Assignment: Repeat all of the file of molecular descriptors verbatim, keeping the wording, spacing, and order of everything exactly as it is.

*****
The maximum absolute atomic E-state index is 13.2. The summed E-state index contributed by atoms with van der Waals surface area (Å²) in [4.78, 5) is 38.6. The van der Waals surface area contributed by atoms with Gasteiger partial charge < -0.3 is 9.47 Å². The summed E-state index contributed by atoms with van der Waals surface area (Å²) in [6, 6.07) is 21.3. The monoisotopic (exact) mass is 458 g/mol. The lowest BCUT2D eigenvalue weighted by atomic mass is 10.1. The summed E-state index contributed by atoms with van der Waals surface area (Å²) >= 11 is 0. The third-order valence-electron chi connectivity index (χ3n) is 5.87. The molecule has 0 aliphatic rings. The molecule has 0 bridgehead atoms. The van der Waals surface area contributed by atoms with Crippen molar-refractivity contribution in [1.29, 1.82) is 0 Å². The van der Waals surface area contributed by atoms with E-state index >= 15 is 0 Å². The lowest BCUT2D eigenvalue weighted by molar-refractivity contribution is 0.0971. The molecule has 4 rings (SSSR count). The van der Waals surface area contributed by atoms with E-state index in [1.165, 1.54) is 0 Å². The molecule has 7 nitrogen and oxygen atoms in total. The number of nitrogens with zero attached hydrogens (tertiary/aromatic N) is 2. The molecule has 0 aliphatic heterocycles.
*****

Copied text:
The maximum absolute atomic E-state index is 13.2. The summed E-state index contributed by atoms with van der Waals surface area (Å²) in [4.78, 5) is 38.6. The van der Waals surface area contributed by atoms with Gasteiger partial charge < -0.3 is 9.47 Å². The summed E-state index contributed by atoms with van der Waals surface area (Å²) in [6, 6.07) is 21.3. The monoisotopic (exact) mass is 458 g/mol. The lowest BCUT2D eigenvalue weighted by atomic mass is 10.1. The summed E-state index contributed by atoms with van der Waals surface area (Å²) >= 11 is 0. The third-order valence-electron chi connectivity index (χ3n) is 5.87. The molecule has 0 aliphatic rings. The molecule has 0 bridgehead atoms. The van der Waals surface area contributed by atoms with Crippen molar-refractivity contribution in [1.29, 1.82) is 0 Å². The van der Waals surface area contributed by atoms with E-state index >= 15 is 0 Å². The lowest BCUT2D eigenvalue weighted by molar-refractivity contribution is 0.0971. The molecule has 4 rings (SSSR count). The van der Waals surface area contributed by atoms with E-state index in [1.165, 1.54) is 0 Å². The molecule has 7 nitrogen and oxygen atoms in total. The number of nitrogens with zero attached hydrogens (tertiary/aromatic N) is 2. The molecule has 0 aliphatic heterocycles.